Monday, July 22, 2013

Trying to remember

Yesterday I struggled to remember something I'd intended to mention during a phone conversation.  If I don't write it down ahead of time, it's a hit-or-miss proposition.

Same thing for those great thoughts I might have while I'm driving, or when I awaken at 3 AM.  When I arrive at my destination, or get up at 7, those thoughts have flown the coop.  The science is clear:  Using mnemonic techniques can help us cage those flighty birds.  Even in the 21st century, mnemonics have a place.

In Introductory Psychology, students learn about a method used by the ancient Greeks:  associating things to remember with locations or objects in a consistent sequence.  You might imagine walking around your living room, noting landmarks like a lamp, an end table, a sofa, etc. To remember that you want to attend your niece's trombone recital, you picture a horn sticking out of your lamp.  (The weirder the image, the better.)  For a whole list of things to remember, just add associations to the standard landmarks, in order.

With smartphones and all the rest of our high-tech doo-dads, do we really need mnemonic devices?  Not as much as the ancient Greeks, surely.  But they still come in handy surprisingly often, and the skill is a useful one to develop.

I could summarize some of the extensive data showing that these methods really work.  But instead, I want to focus on why we use them.  And that's--consequences!  I can personally testify how annoyed I get when I think I'll remember something and I don't.  Ouch.  Conversely, when I take the extra time to use a mnemonic technique, how rewarding when it works--and how much more likely I am to use it again.  Even a simple method, like saying out loud what I want to remember, does take extra time and effort.  It's a choice:  a more effortful behavior with the likely consequence of a longer-lasting memory, versus just hoping for the best and (all too often) forgetting.  Those darned delays are an inherent part of these particular choices, exerting their usual drag.  But over time, we can learn to remember--given enough consequences.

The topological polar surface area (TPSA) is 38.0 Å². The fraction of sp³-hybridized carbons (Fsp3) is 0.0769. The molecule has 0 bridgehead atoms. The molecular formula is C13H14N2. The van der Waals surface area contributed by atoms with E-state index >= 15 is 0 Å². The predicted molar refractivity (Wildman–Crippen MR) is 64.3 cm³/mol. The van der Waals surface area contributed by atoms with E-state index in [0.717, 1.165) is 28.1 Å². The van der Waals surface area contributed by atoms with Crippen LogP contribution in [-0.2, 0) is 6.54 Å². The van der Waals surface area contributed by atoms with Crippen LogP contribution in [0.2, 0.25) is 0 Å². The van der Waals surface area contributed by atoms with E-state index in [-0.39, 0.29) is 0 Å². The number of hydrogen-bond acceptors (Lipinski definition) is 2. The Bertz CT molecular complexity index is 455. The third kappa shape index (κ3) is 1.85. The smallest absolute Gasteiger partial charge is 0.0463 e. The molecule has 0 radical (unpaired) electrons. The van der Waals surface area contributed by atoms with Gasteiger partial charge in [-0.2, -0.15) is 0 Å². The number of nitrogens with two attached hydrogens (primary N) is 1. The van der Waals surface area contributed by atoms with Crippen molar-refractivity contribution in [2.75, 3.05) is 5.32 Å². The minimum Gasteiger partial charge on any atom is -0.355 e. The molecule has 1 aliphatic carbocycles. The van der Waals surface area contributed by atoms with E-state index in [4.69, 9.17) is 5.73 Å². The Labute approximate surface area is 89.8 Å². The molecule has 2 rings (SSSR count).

1. Good post, Susan!

    Are you familiar with the book "Moonwalking with Einstein?"

    I had no idea of all the mnemonic devices that were developed by the Greeks and others until I read this book last summer. It's an interesting read -- the author is a journalist who spent a year studying for the world memory competition to see if an "average person" could teach himself to compete on the world level.



  2. I hadn't heard of that book, but what a cool idea! Anders Ericsson (mentioned in my book) is one of a number of researchers who have shown that it's quite possible for ordinary people to learn how to develop extraordinary memories--given the proper techniques and strong enough motivation (consequences!). I assume that the author of Moonwalking succeeded in improving his memory? Indeed, I just peeked online and see that he was wildly successful, wow. Thanks for mentioning this.